“Research indicates that there are many ways you can get more bang for your buck,” he said. “You would see much better results if you spent that money on improving the economy and increasing jobs rather than on locking people up.”
Holding prisoners, particularly those convicted of nonviolent crimes, for longer stretches doesn’t improve public safety, Lambert said. More prisoners means less access to rehabilitation programs for those who need them most, especially with dwindling funding.
“You can be tough on crime but there are times when you go overboard, and Michigan has done this with many of its draconian sentences for nonviolent and drug-related offenses,” he said.
“You’re no safer as a state for keeping nonviolent drug offenders in jail for a long time. It costs a lot of money and you don’t gain much.”
Despite lengthy incarceration times, Michigan maintains one of the highest crime rates in the upper Midwest, Lambert said. While Michigan was ramping up prison stays, Illinois was doing the opposite.
Between 1990 and 2005, Illinois reduced its average length of stay by about seven months to 1.7 years. In 2005, it was a year below the national average for time served for violent and drug-related crimes.
The Pew report calculated that holding prisoners for less time saved Illinois $476 million.
“Detroit and Chicago are big cities and they have a lot of crime, but there are substantial differences in what they do with prisoners in Illinois and Michigan,” Lambert said.
Despite Heyns’ pleas for changes in sentencing laws, there is no such legislation pending.
Sen. Steve Bieda of Warren, the senior Democrat on the Senate Judiciary Committee, said the growing Corrections budget is a longstanding problem and though some legislators are looking into sentencing guidelines, he expects no change in the near future.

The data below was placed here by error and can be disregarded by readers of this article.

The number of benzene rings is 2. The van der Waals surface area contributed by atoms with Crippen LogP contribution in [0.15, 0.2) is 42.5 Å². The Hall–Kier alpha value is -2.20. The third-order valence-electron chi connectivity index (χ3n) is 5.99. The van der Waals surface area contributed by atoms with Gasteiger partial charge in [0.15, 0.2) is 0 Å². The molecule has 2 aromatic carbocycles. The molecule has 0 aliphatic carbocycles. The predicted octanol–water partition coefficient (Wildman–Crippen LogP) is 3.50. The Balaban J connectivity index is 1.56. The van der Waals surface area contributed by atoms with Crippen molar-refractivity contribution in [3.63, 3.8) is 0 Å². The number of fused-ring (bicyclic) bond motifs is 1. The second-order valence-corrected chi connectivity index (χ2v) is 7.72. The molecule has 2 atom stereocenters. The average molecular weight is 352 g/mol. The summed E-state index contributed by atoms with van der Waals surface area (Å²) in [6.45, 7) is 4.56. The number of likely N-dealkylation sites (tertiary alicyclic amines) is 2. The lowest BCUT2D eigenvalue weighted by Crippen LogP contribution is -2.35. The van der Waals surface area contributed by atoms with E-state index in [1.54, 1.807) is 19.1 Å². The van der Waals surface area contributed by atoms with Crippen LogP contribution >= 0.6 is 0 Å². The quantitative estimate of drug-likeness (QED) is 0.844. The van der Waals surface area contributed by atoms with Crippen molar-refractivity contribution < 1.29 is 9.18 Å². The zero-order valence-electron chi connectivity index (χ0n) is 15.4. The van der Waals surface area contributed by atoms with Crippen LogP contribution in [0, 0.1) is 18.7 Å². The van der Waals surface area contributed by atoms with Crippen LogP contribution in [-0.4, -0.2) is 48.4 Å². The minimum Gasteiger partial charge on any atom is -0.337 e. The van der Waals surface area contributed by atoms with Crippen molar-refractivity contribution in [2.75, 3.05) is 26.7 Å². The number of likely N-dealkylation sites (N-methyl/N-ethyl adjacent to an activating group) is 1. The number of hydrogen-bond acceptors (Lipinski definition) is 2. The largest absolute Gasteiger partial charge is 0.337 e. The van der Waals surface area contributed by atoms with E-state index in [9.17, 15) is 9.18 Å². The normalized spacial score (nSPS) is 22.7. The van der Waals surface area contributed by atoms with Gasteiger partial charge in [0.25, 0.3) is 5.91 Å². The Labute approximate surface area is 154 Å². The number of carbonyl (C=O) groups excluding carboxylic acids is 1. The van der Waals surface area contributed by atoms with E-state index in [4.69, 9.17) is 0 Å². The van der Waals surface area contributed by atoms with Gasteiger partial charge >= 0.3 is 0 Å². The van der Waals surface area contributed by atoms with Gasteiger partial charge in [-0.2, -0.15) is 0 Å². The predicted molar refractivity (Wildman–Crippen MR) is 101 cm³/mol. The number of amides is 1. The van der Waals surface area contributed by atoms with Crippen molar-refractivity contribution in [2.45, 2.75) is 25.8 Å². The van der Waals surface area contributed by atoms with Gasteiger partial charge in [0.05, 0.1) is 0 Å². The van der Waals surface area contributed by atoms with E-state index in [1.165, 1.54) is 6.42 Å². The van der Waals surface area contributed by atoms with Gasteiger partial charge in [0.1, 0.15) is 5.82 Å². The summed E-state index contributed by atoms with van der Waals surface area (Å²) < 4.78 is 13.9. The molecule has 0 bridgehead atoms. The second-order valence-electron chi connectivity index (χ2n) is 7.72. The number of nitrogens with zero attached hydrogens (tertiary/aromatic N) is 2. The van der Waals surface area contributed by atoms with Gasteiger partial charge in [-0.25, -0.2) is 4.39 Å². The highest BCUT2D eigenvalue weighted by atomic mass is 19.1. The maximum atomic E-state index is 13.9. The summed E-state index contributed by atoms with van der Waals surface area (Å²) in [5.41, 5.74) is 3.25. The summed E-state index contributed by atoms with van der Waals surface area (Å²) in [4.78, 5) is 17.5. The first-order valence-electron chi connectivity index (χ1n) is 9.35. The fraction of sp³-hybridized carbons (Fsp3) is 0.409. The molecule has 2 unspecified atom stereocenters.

Although his committee deals with the policy arm of the criminal justice system, Bieda said it also considers costs, particularly because Corrections takes up a substantial amount of the state’s expenditures.
Gov. Rick Snyder wants more than $2 billion for the upcoming fiscal year.
“We need to reexamine a lot of this, and I’m not sure what the answer is at this point,” Bieda said. “But the important thing is knowing all the issues at hand when going into something like this.”
Lambert said many politicians don’t want to appear soft on crime, and much of the public views severity of punishment as the most effective means of deterring crime.
Natalie Holbrook, criminal justice program director for the Ann Arbor-based American Friends Service Committee, said the topic of appropriate sentencing shouldn’t be restricted to legislators, but should be discussed across the state.
“We have to have those conversations in our communities and stop sending people to jail literally for the rest of their lives because there is a huge fiscal impact and community impact,” Holbrook said. “I don’t think we can afford it morally, spiritually or fiscally.”
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By KYLE CAMPBELL